Takeda, Japan's largest drugmaker, has gone through a series of reorganizations in its efforts to take a bigger share of the global market, a process that has included recruiting leadership outside of its native country. That's not sitting very well with some former executives.
Antisense specialist Isis Pharmaceuticals has made it all the way to mid-stage trials with ISIS-APOCIII, targeting patients with a rare ailment that leads to dangerously high triglycerides. But that candidate is looking all the more promising in light of two major studies linking its target to reduced rates of heart attack, saddling the biotech with a potential blockbuster.
Gilead Sciences' Sovaldi has broken sales records thanks to its ability to cure hepatitis C with an effective, if costly, 12-week regimen. But rivals believe there's plenty of room in the market for a speedier solution, and Bristol-Myers Squibb plans to use its ex-partner's blockbuster to craft a four-week contender.
Sanofi is breaking it off with oncology partner Merrimack Pharmaceuticals, handing back full rights to MM-121, a treatment that has three times failed to hit the mark in midstage studies.
Biotech upstart Kite Pharma made its Wall Street debut Friday, pulling off an upsized IPO on the strength of investor fervor over a novel, headline-making approach to treating cancer.
AbbVie announced late Thursday night that it had made three passes at Shire in recent weeks, bumping its nonbinding offer to $78.87 a share in cash and stock and getting turned down at each attempt.
In this week's EuroBiotech report, the European Investment Bank is using some of its €24 billion ($33 billion) fund to back drug development, Parisian biotech Cellectis is setting up shop in the U.S. after striking a deal worth up to $2.8 billion with Pfizer, and more.
Takeda is walking away from orteronel, its most advanced oncology candidate, after the prostate cancer treatment failed to significantly improve overall survival in two studies, a setback for the company's in-transition Millennium unit.
With all hands on deck at Vertex focused on the development of a crucial combo drug for cystic fibrosis, the Boston-based biotech has outlicensed an influenza drug to J&J in exchange for a $30 million upfront.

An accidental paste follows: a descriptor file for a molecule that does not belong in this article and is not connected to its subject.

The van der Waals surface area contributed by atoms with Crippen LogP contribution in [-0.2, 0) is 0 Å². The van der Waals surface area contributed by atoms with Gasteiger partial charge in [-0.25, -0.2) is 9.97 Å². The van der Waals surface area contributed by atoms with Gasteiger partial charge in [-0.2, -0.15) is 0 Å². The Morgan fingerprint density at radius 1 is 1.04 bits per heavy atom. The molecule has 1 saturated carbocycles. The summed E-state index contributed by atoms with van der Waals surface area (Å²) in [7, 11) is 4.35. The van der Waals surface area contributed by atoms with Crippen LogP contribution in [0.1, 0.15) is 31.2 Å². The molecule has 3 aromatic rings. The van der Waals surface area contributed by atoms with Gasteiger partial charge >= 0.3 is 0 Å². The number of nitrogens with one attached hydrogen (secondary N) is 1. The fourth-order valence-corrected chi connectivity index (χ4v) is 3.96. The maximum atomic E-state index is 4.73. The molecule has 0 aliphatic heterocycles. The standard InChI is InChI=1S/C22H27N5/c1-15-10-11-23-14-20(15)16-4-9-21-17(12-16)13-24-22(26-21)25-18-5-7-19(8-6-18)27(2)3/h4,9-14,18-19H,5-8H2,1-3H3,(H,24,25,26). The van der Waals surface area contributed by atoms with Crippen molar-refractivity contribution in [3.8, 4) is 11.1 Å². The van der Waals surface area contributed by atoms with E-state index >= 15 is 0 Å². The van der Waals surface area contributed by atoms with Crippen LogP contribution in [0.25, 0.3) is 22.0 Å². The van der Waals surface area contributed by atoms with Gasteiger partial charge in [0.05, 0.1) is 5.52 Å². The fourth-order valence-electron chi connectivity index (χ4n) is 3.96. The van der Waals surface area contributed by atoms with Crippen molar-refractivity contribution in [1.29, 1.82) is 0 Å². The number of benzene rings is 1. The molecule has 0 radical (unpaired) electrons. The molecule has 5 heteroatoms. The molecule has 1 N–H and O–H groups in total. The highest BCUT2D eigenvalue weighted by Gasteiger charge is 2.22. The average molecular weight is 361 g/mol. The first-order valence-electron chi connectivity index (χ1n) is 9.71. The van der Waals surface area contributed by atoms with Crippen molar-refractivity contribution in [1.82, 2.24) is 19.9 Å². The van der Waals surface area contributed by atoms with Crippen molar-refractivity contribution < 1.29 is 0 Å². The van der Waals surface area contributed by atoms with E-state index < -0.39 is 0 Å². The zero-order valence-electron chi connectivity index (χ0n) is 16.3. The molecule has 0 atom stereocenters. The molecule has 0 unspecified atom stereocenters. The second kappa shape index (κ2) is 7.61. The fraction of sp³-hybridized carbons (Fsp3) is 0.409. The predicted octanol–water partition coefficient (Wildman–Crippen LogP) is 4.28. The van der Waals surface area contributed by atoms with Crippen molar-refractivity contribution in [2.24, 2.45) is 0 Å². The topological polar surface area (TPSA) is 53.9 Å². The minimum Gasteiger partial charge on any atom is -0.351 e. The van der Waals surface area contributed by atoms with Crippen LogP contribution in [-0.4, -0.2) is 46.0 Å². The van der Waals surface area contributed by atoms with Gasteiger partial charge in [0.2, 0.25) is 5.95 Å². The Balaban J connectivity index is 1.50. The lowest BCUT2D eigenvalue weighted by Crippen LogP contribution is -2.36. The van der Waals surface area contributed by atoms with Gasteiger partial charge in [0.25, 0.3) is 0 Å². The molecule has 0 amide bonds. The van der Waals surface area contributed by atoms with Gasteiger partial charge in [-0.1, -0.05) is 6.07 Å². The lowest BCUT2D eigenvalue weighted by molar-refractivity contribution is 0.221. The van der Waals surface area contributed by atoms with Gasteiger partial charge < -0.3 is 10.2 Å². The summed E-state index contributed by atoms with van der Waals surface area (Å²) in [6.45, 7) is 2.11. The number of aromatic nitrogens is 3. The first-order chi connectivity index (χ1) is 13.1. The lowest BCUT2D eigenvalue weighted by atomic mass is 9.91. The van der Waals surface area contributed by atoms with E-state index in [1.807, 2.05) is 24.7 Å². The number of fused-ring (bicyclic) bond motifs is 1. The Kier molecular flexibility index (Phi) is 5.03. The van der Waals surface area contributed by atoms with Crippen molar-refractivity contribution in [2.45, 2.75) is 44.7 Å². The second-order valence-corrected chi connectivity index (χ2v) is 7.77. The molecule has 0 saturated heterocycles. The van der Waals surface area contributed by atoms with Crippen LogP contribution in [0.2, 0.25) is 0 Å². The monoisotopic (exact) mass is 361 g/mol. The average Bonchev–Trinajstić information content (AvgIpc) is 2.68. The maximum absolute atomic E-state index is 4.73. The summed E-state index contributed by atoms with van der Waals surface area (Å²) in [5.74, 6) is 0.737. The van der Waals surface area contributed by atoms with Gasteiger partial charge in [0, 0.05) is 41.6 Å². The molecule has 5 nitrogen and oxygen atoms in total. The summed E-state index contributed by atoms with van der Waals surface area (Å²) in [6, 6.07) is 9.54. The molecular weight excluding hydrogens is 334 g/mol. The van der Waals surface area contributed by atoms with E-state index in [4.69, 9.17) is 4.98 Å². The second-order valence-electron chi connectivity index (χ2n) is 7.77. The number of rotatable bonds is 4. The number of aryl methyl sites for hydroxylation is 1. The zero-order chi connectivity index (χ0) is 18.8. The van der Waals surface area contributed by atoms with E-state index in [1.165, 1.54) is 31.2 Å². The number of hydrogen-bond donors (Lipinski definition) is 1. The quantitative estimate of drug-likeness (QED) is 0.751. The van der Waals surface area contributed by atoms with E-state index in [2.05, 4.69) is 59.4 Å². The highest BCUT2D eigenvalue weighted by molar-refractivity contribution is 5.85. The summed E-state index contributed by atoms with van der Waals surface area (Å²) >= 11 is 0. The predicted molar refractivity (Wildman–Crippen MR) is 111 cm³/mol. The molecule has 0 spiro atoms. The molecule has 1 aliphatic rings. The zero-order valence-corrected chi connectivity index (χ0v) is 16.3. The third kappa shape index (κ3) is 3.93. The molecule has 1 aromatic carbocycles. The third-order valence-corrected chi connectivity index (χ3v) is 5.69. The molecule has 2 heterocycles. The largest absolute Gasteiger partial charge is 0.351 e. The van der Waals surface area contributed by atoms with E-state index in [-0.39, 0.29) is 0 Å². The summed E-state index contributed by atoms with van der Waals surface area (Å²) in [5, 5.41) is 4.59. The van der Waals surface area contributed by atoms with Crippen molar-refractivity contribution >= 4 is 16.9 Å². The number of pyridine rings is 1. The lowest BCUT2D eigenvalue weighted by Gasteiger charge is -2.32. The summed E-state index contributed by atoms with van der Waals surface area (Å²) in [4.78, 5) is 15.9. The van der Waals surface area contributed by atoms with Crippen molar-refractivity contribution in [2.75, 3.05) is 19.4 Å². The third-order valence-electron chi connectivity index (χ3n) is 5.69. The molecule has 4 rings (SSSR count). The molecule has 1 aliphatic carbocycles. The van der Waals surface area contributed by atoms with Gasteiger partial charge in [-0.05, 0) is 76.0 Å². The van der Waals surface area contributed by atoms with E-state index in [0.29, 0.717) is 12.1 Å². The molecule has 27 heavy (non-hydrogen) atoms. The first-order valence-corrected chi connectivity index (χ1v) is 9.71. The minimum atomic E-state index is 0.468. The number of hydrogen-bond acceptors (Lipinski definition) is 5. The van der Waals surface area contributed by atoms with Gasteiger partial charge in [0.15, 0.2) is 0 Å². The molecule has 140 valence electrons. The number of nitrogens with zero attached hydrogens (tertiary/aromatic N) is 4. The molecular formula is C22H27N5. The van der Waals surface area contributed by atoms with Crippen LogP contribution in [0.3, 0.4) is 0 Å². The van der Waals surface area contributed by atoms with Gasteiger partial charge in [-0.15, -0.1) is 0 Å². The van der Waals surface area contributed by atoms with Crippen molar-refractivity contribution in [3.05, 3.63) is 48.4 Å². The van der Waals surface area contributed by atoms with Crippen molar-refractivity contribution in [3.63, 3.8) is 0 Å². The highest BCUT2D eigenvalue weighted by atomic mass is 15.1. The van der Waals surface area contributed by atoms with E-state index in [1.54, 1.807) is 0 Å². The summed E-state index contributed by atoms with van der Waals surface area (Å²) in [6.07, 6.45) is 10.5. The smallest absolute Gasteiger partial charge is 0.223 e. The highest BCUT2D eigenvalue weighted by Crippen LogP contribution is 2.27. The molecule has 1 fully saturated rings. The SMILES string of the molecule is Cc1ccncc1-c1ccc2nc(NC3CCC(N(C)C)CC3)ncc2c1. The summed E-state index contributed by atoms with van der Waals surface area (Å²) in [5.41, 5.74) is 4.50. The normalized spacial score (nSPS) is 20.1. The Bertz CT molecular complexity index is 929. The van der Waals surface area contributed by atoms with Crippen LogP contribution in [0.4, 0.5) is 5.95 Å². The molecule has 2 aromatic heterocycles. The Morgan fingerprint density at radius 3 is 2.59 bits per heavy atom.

G. Steven Burrill's big speech at BIO is an annual rite for many in the industry who have come to closely follow his views on industry trends. But if this event comes off as planned, the audience is going to be buzzing about the salacious details of the charges leveled against the high-profile biotech investor in a lawsuit filed by one of his former partners.
The market for biotech IPOs has largely cooled since a first-quarter explosion brought in more than $2 billion, but drug developers Zafgen and Ardelyx managed to turn back the clock in their debuts, cashing out for a combined $156 million.
Johnson & Johnson Innovation has announced a slate of a dozen new deals, ranging from fresh research collaborations to new investments in a range of upstart drug and device developers--all aimed at putting the multinational pharma giant on the cutting edge of new product development.
A little more than a year ago, GlaxoSmithKline disbanded George Vlasuk's team at Sirtris and absorbed the R&D work in its Pennsylvania operations. But that didn't end the relationship. Today Vlasuk is back at the helm of a new biotech dubbed Navitor Pharmaceuticals, which was seeded initially by Polaris and is now coming out of stealth mode with a $23.5 million Series A and the backing of a syndicate that includes SR One, GlaxoSmithKline's venture arm.
The founder and CEO of biotech venture outfit Burrill & Co. has been booted from the firm over charges that he mismanaged investments and made unauthorized payments, according to Forbes.
After Insmed revealed in March that its inhaled antibiotic failed to meet the primary endpoint in a Phase II trial, more than a few analysts and market watchers looked askance at the company's plans to ask the FDA to give it a breakthrough therapy designation. But, three months later, the New Jersey biotech has prevailed upon regulators, picking up the agency's coveted guarantee of a speedy review for its well-traveled treatment.
Novartis, the industry's largest employer, is flipping units and streamlining its operation to boost margins, but the company has no plans to take its foot off the gas in R&D, keeping the pace on a $10-billion-a-year research budget with hopes of cranking out 14 blockbusters by 2018.
Pfizer wants in on CAR-T technology, the latest much-celebrated trend in cancer R&D, striking a deal with France's Cellectis to get its hands on some tailored immunotherapies with the promise of billions in future payments.
The past 10 years have seen Big Pharma repeatedly cannibalize itself via megamerger, trimming its ranks through waves of layoffs and a dogged pursuit of efficiency. But Big Biotech, the emerging middle class of not-quite giants, has more than made up for those cuts, essentially doubling to add more than 130,000 workers since 2003, according to EvaluatePharma.
Months removed from a $38 million C round, Cambridge, MA's Sage Therapeutics is plotting to go public, filing for a $69 million IPO to bankroll its pipeline of seizure treatments.